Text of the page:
No. Or sort of noApril 16 2012 at 11:38 PM
nathan (Login ratbike-nath)
Response to I agree
Nowadays parking isn't a criminal issue, but if you ignore the letters they send you through the post it gets passed to proper bailiffs. Obviously they come looking for you at the address on your logbook, and if they find your bike parked outside will probably try and have it away even though they're meant to follow procedures of warnings or stuff. Also they post letters through your door by hand without bothering to knock, then charge you for this (added to your debt). As far as I understand they're not allowed to forcibly break into your house to take your possessions, but if they find a legal way in you're screwed.
Apparently one of the big bailiff companies did a television series and on part of it they worked with the met police, who pulled people over for "random checks" when really they were just trying to find vehicles which had incurred parking tickets that had been passed to that bailiffs group, at which point the bailiffs stepped out and took the car, and if the owner/driver tried to stop them the police arrested them. But otherwise there's no way your bike can be pinched legally.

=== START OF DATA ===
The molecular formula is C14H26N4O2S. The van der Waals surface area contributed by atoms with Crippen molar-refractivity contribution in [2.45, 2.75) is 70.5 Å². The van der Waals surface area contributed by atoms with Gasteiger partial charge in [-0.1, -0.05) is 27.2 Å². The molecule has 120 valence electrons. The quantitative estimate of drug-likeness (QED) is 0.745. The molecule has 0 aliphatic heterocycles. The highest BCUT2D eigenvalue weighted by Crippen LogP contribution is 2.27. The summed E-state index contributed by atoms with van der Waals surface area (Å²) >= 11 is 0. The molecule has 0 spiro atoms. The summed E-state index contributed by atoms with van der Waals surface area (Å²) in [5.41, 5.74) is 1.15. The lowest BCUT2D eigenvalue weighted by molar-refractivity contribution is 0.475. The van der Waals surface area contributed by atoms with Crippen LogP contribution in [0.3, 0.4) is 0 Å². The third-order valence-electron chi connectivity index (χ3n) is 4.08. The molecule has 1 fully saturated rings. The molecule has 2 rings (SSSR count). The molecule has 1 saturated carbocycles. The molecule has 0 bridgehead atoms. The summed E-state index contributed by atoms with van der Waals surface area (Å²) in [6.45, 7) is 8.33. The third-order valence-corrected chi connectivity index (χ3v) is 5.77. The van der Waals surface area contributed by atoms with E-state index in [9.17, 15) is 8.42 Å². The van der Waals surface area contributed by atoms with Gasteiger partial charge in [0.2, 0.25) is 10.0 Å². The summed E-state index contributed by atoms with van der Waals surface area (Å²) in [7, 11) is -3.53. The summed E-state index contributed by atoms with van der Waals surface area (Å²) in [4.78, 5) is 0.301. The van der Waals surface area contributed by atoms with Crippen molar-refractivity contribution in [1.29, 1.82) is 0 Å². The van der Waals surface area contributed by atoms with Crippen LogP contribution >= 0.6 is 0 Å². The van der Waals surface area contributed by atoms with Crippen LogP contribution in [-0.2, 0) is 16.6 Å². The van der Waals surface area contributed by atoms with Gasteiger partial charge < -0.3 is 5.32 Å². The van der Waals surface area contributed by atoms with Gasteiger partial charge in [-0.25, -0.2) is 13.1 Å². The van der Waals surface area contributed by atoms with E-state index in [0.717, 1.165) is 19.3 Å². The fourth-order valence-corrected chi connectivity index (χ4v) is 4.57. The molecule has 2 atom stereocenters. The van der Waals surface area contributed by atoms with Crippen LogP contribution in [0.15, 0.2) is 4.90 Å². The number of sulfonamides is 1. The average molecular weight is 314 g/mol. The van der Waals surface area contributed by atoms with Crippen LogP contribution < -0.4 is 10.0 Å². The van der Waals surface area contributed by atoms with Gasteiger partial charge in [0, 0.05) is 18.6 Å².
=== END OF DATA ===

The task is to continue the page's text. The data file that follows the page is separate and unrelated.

* On a side note, look at the channel4 Gypsy Weddings which shows the Dale Farm evictions. The police go in on their own and clear out all the demonstrators and residents. Everything I've ever read suggests the police are only allowed to prevent crimes taking place (eg residents attacking bailiffs) and are not allowed to actively assist bailiffs. This looks like a classic case of the elites ignoring the law to suit their purposes.
I ended up paying a double price parking ticket that had been passed to the bailiffs, though fortunately the bailiff charges were only about 20quid. I didn't have a choice as they were sending letters to my old man's house, and he had in his head the stereotypical image of bailiffs forcing their way in and nicking his tele. If you have your logbook in a false name, at a "safe" address, then you should be able to completely safe to ignore them. I didn't do this and it cost me a couple of hundred quid, I wouldn't make the same mistake again.